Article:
David Thomas, CEO of Evident ID
After a busy year of increasing data breaches and threats to personal data across the globe, a major data privacy protection reform effort from the European Union is barreling down the pipeline. It’s an important step forward for consumers’ rights and safety; however, companies around the globe now have the challenge of getting protective systems in place and must re-evaluate how they manage personal data. And the stakes for noncompliance are significant with reform becoming standard policy in just a few short months.
What is the GDPR?
The General Data Protection Regulation (GDPR) is an EU edict designed to improve the overall standard for data privacy while synchronizing data privacy laws across Europe. It will change how a wide range of businesses handle, hold, store and protect information. Its official and inflexible enforcement date is May 25, 2018, a mere four months away.
In addition to specific country requirements, businesses have to meet a minimum standard across all 28 EU member countries as part of the GDPR requirements. This standard is significant and will likely take a large investment to meet. One PWC survey showed 68% of companies expect to spend from $1 million to $10 million.
Who does it affect?
GDPR’s increased geographical scope is arguably the biggest change in European data privacy regulations. The new rules apply to all companies residing in any of the EU’s 28 member states as well as companies based outside of the member states that process and store personal data of EU citizens. Additionally, the regulation takes a wide view of what constitutes personal identification data – ranging from social media posts to an individual IP address.
Why is it important to me?
Noncompliance penalties for GDPR regulation are steep: up to €20 million or four percent of global annual turnover, whichever is higher. This marks a huge change in scale for potential penalties. For example, Facebook received a €1.2 million penalty in Spanish courts this past year for the sharing of profile information to advertisers. That type of information sharing will carry a much steeper fine once the regulatory change goes into effect. Businesses that fail to adhere to these new rules also expose themselves to class-action lawsuits from victims in and all 28 separate member countries, let alone damage to their brands and commercial reputations.
Four short months is not much time to understand the GDPR’s many moving parts and build out internal processes in order to reach compliance. And remember, it’s not just about meeting compliance by May. It’s also about creating a system that supports sustainable compliance. GDPR is the new standard and there’s no going back.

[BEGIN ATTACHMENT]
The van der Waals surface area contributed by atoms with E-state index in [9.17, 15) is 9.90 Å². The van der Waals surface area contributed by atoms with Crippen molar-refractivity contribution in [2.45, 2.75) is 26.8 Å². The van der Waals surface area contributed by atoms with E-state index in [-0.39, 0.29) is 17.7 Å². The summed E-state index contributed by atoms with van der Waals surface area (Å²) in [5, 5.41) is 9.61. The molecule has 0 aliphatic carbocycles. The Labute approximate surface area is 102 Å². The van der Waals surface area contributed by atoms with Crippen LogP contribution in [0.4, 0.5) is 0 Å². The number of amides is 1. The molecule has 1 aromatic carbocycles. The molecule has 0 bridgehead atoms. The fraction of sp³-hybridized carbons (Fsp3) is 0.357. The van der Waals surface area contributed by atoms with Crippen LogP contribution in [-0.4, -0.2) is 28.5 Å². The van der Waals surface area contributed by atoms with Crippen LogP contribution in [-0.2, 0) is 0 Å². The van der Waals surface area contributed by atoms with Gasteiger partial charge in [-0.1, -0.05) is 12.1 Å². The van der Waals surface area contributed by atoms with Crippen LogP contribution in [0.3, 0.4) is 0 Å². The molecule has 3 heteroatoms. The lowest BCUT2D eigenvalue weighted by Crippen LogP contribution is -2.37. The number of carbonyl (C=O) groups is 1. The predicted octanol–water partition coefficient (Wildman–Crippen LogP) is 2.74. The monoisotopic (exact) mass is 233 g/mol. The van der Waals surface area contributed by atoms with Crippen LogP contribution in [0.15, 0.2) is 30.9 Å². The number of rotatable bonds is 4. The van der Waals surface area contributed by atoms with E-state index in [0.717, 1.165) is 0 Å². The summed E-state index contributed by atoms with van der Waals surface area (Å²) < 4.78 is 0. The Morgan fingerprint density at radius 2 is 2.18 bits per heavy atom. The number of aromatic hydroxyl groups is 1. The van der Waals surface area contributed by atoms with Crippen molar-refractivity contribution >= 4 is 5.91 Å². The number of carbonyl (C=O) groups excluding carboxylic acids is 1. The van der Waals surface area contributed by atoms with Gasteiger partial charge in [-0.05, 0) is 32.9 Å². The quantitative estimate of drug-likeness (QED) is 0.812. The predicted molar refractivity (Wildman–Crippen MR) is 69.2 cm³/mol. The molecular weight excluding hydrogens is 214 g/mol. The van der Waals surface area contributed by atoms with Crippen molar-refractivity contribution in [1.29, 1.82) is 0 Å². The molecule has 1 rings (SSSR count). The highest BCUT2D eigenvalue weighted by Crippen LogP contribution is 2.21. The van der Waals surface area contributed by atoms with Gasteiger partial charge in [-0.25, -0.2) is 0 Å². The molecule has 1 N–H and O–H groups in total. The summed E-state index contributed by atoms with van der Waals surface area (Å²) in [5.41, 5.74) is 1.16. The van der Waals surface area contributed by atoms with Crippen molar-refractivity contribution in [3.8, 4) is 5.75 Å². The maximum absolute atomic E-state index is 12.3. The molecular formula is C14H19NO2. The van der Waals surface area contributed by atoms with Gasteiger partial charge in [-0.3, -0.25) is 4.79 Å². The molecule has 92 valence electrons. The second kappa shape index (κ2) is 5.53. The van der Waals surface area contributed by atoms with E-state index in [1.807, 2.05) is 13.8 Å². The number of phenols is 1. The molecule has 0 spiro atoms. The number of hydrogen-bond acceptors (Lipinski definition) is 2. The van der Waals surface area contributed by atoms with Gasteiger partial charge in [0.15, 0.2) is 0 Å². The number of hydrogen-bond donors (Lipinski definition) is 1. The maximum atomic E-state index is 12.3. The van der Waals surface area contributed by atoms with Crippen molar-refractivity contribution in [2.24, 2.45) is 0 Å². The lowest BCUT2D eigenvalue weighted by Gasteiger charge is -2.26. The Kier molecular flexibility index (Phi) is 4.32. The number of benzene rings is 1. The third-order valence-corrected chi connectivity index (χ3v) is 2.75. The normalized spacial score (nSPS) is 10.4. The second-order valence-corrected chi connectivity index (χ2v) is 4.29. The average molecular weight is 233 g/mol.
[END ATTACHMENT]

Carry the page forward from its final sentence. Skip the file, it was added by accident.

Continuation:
How hard could it be?
Several requirements will challenge your security team, but we wanted to highlight three important components that could require major operational overhauls:
- Stronger consent conditions
Companies are allowed to store and process personal data for a specific use case only when an individual consents. According to the EU’s GDPR website, the request for consent “must be given in an intelligible and easily accessible form.” And once a company is permissioned to use an individual’s data it must only be used for the purpose as defined when the initial consent was given, and if the person no longer wishes to engage with the company for the initial intended purpose, their personal data must be removed from the appropriate systems.
- Mandatory breach notification
As stated on the EU’s GDPR website, companies must report a data breach to supervisory authorities of each EU country within 72 hours of when said breach was detected. Individuals affected also must receive notification “without undue delay.”
- Privacy by design
Businesses are now legally obligated to build data protection into information management systems from the outset rather than treat security as an addition. Patchwork fixes will no longer cut it.
Only time will tell how businesses respond to this watershed moment in data security. 2018 will be a year of changes across the cybersecurity landscape starting with this critical shift in regulatory requirements for companies. The sooner companies start to evolve their security management protocols, the safer both their customers and their businesses will be.
Bio: David Thomas is the CEO at Evident. He is an accomplished cybersecurity entrepreneur, having held key leadership roles at market pioneers Motorola, AirDefense, VeriSign, and SecureIT. He has a history of introducing innovative technologies, establishing them in the market, and driving growth – with each early-stage company emerging as the market leader.